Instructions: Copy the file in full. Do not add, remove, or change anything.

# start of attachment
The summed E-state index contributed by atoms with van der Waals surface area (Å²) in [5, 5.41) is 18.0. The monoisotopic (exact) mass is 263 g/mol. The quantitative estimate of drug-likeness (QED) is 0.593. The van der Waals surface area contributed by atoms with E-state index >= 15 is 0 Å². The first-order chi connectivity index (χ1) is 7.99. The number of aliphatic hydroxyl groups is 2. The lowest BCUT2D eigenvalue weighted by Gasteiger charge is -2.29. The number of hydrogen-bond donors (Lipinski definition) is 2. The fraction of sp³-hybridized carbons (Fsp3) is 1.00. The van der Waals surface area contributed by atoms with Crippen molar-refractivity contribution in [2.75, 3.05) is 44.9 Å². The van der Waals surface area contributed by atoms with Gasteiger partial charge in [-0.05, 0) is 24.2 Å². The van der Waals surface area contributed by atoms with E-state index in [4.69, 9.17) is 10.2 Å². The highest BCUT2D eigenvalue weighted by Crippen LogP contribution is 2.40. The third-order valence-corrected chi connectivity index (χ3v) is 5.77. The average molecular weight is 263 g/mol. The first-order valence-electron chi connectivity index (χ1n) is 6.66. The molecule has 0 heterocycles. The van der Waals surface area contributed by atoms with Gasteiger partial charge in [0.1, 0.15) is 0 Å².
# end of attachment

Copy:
The summed E-state index contributed by atoms with van der Waals surface area (Å²) in [5, 5.41) is 18.0. The monoisotopic (exact) mass is 263 g/mol. The quantitative estimate of drug-likeness (QED) is 0.593. The van der Waals surface area contributed by atoms with E-state index >= 15 is 0 Å². The first-order chi connectivity index (χ1) is 7.99. The number of aliphatic hydroxyl groups is 2. The lowest BCUT2D eigenvalue weighted by Gasteiger charge is -2.29. The number of hydrogen-bond donors (Lipinski definition) is 2. The fraction of sp³-hybridized carbons (Fsp3) is 1.00. The van der Waals surface area contributed by atoms with Crippen molar-refractivity contribution in [2.75, 3.05) is 44.9 Å². The van der Waals surface area contributed by atoms with Gasteiger partial charge in [-0.05, 0) is 24.2 Å². The van der Waals surface area contributed by atoms with E-state index in [4.69, 9.17) is 10.2 Å². The highest BCUT2D eigenvalue weighted by Crippen LogP contribution is 2.40. The third-order valence-corrected chi connectivity index (χ3v) is 5.77. The average molecular weight is 263 g/mol. The first-order valence-electron chi connectivity index (χ1n) is 6.66. The molecule has 0 heterocycles. The van der Waals surface area contributed by atoms with Gasteiger partial charge in [0.1, 0.15) is 0 Å².